With access control for the simplest to the most complex application, ASSA ABLOY has a security solution to make any building smarter. Our wireless, battery-powered devices include Intersec’s Access Control Product of the Year, one of many created to secure buildings sustainably in the connected cities of the future. The ASSA ABLOY stand for Intersec 2019 (Sheik Saeed Hall 1, Stand A12) showcases the following commercial access control technologies and devices. Aperio H100: access control in a slimline handle The new H100’s stylish and robust design has proven a perfect fit for high-traffic office and facility doors"Intersec’s latest Access Control Product of the Year, the new Aperio H100 packs the power and flexibility of wireless access control into a simple door handle. With easy retrofitting to almost any interior door, broad RFID compatibility via an inbuilt credential reader, and simple integration with third-party systems, the H100 handle makes it cost-effective to extend access control to many more internal doors. A standard battery fits inside the H100, ensuring a minimal footprint. “The new H100’s stylish and robust design has proven a perfect fit for high-traffic office and facility doors,” says Murtaza Husaini, ASSA ABLOY Business Development & Marketing Director for the Middle East & Turkey. “The handle simply adds powerful access control functionality without wires.” Like all Aperio wireless door devices, the H100 is built to open standards for easy integration — including online, in real time — with access control systems around smart buildings. CLIQ: programmable keys for flexible, sustainable locking For small to medium-sized businesses, CLIQ Go enables managers to run an access system on the move via their smartphoneMechatronic locking system CLIQ combines high-end mechanical and electronic protection. A range of key-operated mechanical cylinders and weatherproof padlocks offer maximum attack resistance. CLIQ technology then layers encrypted, user-friendly electronic security on top, with the option to administer the system from a secure web interface or smartphone app. All CLIQ devices are wire-free: Power is supplied by a standard battery inside the programmable key. For small to medium-sized businesses, CLIQ Go enables managers to run an access system on the move via their smartphone. For managing remote sites or a mobile workforce (or both), CLIQ Remote with the CLIQ Connect app smooths mobile workflows. A key-holder no longer needs to update access rights in person, carry updating devices, or return to base. All they need is a smartphone and the app. With its unique combination of security and flexibility, CLIQ is deployed widely at sites with stringent safety requirements and ever-changing access needs, including critical infrastructure, emergency services, museums, banks and cash-in-transit businesses. Code Handle: secure handle with built-in PINpad Code Handle keeps sensitive files, private rooms, personal belongings or valuable stock separated and secureIt is impossible to keep watch over every private door in a public space: the storeroom in a shop or pharmacy, or a toilet for staff only. That's when you need Code Handle, a simple, secure handle with a built-in PINpad. Enter a 4-digit code and the door opens. Code Handle locks automatically when the door closes. Code Handle is easy to retrofit to the existing locking unit of almost any interior door: just change the handle for a battery-powered Code Handle. No need to cable the door or use mains power, and no need to install an electronic access control system. Code Handle keeps sensitive files, private rooms, personal belongings or valuable stock separated and secure. It keeps you hands-on, and everyone else’s hands off.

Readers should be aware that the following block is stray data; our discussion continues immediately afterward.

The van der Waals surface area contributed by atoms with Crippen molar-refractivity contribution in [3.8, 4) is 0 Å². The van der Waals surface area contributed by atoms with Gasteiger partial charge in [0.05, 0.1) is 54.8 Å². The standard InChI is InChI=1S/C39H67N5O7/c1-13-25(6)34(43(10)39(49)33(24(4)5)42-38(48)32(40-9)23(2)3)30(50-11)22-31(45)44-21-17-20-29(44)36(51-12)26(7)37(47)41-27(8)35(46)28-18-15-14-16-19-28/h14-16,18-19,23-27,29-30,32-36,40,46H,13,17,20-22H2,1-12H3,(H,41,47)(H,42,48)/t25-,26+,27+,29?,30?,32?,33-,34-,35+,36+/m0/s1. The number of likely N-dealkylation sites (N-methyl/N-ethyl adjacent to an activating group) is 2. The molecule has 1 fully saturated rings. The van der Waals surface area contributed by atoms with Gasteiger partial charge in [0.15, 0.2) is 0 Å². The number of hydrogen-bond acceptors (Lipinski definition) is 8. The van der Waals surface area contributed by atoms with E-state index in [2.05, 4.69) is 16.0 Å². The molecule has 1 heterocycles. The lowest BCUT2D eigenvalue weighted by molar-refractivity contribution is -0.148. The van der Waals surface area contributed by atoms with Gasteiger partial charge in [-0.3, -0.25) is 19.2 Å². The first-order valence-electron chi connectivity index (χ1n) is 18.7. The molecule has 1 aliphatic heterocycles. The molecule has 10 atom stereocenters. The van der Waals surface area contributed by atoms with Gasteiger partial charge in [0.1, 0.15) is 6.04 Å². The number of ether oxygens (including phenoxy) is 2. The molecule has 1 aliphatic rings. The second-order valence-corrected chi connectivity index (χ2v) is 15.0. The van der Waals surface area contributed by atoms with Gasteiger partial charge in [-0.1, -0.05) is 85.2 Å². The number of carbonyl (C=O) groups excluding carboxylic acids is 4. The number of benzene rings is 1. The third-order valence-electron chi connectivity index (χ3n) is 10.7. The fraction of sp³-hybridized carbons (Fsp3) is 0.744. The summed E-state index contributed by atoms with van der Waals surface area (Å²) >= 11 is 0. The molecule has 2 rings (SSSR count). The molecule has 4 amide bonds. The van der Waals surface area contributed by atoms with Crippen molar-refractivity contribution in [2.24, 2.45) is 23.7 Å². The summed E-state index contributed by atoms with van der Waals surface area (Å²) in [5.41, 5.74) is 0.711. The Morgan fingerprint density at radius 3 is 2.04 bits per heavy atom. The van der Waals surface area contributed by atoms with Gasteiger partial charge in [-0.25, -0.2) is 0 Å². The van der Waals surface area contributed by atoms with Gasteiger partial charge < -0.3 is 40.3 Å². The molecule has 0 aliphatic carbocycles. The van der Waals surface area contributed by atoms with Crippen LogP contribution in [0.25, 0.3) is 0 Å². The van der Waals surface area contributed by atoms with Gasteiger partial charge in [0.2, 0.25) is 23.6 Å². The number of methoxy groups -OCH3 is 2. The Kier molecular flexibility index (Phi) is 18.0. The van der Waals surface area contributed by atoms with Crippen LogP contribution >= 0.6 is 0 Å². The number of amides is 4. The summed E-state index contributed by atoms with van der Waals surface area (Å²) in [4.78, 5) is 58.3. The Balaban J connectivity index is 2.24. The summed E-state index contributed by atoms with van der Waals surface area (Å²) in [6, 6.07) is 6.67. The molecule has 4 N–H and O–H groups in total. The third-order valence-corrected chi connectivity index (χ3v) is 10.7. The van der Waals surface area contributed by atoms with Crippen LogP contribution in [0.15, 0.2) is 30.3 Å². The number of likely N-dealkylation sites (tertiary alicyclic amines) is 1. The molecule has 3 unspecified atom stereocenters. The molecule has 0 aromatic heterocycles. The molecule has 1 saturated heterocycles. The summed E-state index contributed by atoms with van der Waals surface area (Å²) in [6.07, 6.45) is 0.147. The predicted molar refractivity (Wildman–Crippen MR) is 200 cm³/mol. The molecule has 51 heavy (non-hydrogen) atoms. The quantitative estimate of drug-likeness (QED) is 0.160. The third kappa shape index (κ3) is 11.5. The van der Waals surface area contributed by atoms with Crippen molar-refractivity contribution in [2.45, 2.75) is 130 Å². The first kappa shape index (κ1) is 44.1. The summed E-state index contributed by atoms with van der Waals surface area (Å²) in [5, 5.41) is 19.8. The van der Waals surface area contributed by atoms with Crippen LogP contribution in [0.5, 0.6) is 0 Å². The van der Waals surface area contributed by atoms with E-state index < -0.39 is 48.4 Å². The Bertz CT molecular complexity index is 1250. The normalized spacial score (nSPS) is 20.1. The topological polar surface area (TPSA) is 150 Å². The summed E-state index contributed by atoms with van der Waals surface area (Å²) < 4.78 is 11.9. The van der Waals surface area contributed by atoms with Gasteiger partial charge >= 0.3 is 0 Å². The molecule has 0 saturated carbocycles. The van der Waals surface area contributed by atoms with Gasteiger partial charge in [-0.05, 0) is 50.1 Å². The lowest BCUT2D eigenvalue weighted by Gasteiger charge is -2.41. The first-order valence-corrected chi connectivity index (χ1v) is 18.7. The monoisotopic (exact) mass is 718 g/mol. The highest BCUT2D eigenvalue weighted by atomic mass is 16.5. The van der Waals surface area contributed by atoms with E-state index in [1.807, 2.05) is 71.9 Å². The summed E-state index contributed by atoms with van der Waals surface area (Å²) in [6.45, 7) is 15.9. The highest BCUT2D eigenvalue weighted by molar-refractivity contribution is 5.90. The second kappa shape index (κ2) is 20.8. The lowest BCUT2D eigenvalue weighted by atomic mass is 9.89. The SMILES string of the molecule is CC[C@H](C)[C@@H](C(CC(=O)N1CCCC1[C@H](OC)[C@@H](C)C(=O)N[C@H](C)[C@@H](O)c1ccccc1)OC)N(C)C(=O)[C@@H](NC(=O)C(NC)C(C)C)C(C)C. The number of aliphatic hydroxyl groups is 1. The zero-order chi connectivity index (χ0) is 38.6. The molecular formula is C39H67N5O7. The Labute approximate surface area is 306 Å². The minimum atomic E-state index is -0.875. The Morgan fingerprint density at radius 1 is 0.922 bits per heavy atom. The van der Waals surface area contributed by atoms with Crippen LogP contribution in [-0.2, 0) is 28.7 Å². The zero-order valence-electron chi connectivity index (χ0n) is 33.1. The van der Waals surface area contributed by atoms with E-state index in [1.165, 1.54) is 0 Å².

The Middle East is proving to be a hot bed of business for global suppliers of security, safety, and fire protection, with the world’s top industry players all set to converge at Intersec 2019 in Dubai to drive more double digit growth. From video surveillance technologies with Artificial Intelligence and deep learning capabilities, to cloud-based access control solutions and flame retardant protective clothing, Intersec 2019 will shine the spotlight on game changing solutions solving challenges faced by professionals spanning sectors from banking and retail, to infrastructure and energy. Top surveillance technology The 21st edition takes place from 20-22 January 2019, with more than 1,300 exhibitors from 60 countries spanning 50,000sqm of space at the Dubai International Convention and Exhibition Centre. Korean company IDIS, one of the world’s top surveillance technology manufacturers, is a regular Intersec exhibitor that’s hitting double digit year-on-year sales growth in the Middle East, a position that it largely attributes to contacts made at the annual three-day event. Many of our system integration partnerships resulted from engagement and introductions made at Intersec" “Many of our system integration partnerships resulted from engagement and introductions made at Intersec and we can track this back since our first appearance at the show in 2014,” said Harry Kwon, General Manager of IDIS Middle East and Africa. Commercial organisations “These include Almajal G4S in KSA, Almoayyed in Bahrain and EMS in Egypt to name but a few. The result is an extensive and broad range of successful deployments of IDIS technology across government, education, retail, banking and many other commercial organisations.” “We’re hitting double digit sales growth year-on-year and continuing to increase our market share and geographical reach by expanding our sales channels,” added Kwon. Kwon said IDIS will look to up the ante with a series of new product launches later this month at Intersec 2019, including the latest iteration of its IDIS Deep Learning Analytics (IDLA) Engine: “IDLA has opened a new door to the future of video analytics with ground-breaking 96 percent accuracy combined with a 200ips speed.” Fisheye advancements What’s more at Intersec we’ll launch the DV-2116, AI in the Box, which is a cost-effective, pre-built device with the graphical and processing power" “What’s more at Intersec we’ll launch the DV-2116, AI in the Box, which is a cost-effective, pre-built device with the graphical and processing power to quickly and easily transform existing surveillance into a powerful AI solution.” he said. “Also on show will be our latest fisheye advancements, which include improved peripheral resolution through an upgraded Panomorph lens on the 12MP model and a new 5MP compact model perfect for smaller applications and installation in confined spaces.” Intersec 2019 covers the seven sections of Commercial Security; Fire & Rescue; Perimeter & Physical Security; Safety & Health; Homeland Security & Policing; Information Security; and Smart Home & Building Automation. Protective clothing ULTITEC is one of more than 150 exhibitors in the Safety & Health section, and will showcase its extensive range of protective clothing used by professionals in the oil & gas, aviation, construction and automotive industries. Jason Lin, ULTITEC’s General Manager, said its range of technical textiles are widely used by global conglomerates and local companies alike such as Qatar Gas, Shell, ExxonMobil, and ADNOC (Abu Dhabi National Oil Company). “At Intersec, we’ll focus on chemical and liquid jet resistant protective clothing such as the ULTITEC 5000 and ULTITEC 4000 which recently won the tender to be applied in PETRONAS Malaysia, one of the world’s largest and most forward-looking oil and gas producers,” said Lin. Excessive heat environments Our unique fabric technology of microporous film provides breathability and is perfectly suitable for excessive heat environments" “Our unique fabric technology of microporous film provides breathability and is perfectly suitable for excessive heat environments in the Middle East. It prevents occupational heat exposure as the microporous size is smaller than a water drop and larger than moisture vapour, offering exceptional comfort without compromising superior protection.” Elsewhere Matrix Comsec from India is one of more than 50 exhibitors at Intersec’s Information Security section that will look to capitalise on opportunities in a Middle East cyber security market that’s estimated to grow at a compound annual growth rate of 11 percent from 2018-2024. According to analysts 6Wresearch, revenues from the Middle East information security market will reach US$2.7 billion in 2024, compared to US$1.4 billion in 2018. High-end solutions With the cloud playing an increasingly important role in the storage and processing of important data, Abhay Joshi, Global Sales Head at Matrix Comsec, said Middle East organisations are taking measures to adopt high-end solutions that prevent unauthorised access and cyber-breaches. “Organisational data is the most important resource that companies have, so firms are opting for secure cloud-based solutions,” said Joshi. “At Intersec 2019, we’ll launch our cloud based Time-Attendance and Access Control solution COSEC VYOM.” “Up until now, Matrix offered on premise solutions, but now customers will have the choice of deploying the solution either on the cloud or on premises. We’ll also launch our mobile based COSEC APTA Face Recognition Technology. This might be helpful for corporates and manufacturing sectors whereby normal biometric technology fails to operate,” added Joshi. Commercial security providers Commercial Security will be the largest section on the exhibition floor, with more than 450 exhibitors, including two-thirds of the world’s top 50 commercial security providers. Fire & Rescue is the next largest section, with more than 400 exhibitors, followed by Safety & Health (150 exhibitors) Homeland Security & Policing (100 exhibitors); Perimeter and Physical Security (100 exhibitors), and Information Security (50). The one-day Intersec Fire Conference on 21st January will provide insights into the changing global trends in fire protection A revamped conference line-up will be spearheaded by the Intersec Future Security Summit, raising key issues on Artificial Intelligence, security integration, emergency preparedness and response, data protection, and the Internet of Things. The one-day Intersec Fire Conference on 21st January will provide insights into the changing global trends in fire protection and its implications on the Middle East, while Dubai’s Security Industry Regulatory Agency (SIRA) Forum will also return with the latest updates in security law and industry regulations in Dubai. Popular features Returning popular features to Intersec 2019 include the Drone Zone, an Outdoor Demo Area, a Smart Home Pavilion and the Safety Design in Buildings Pavilion. More than 150 exhibitors will also participate for the first time, while Canada, China, Czech Republic, France, Germany, Hong Kong, India, Italy, Korea, Pakistan, Singapore, Taiwan, UK, and the USA comprise the 14 country pavilions. Intersec is organised by Messe Frankfurt Middle East and held under the patronage of His Highness Sheikh Mansoor bin Mohammed bin Rashid Al Maktoum. Official supporters include the Dubai Police, Dubai Civil Defence, Dubai Police Academy, Dubai Municipality, and the Security Industry Regulatory Agency (SIRA).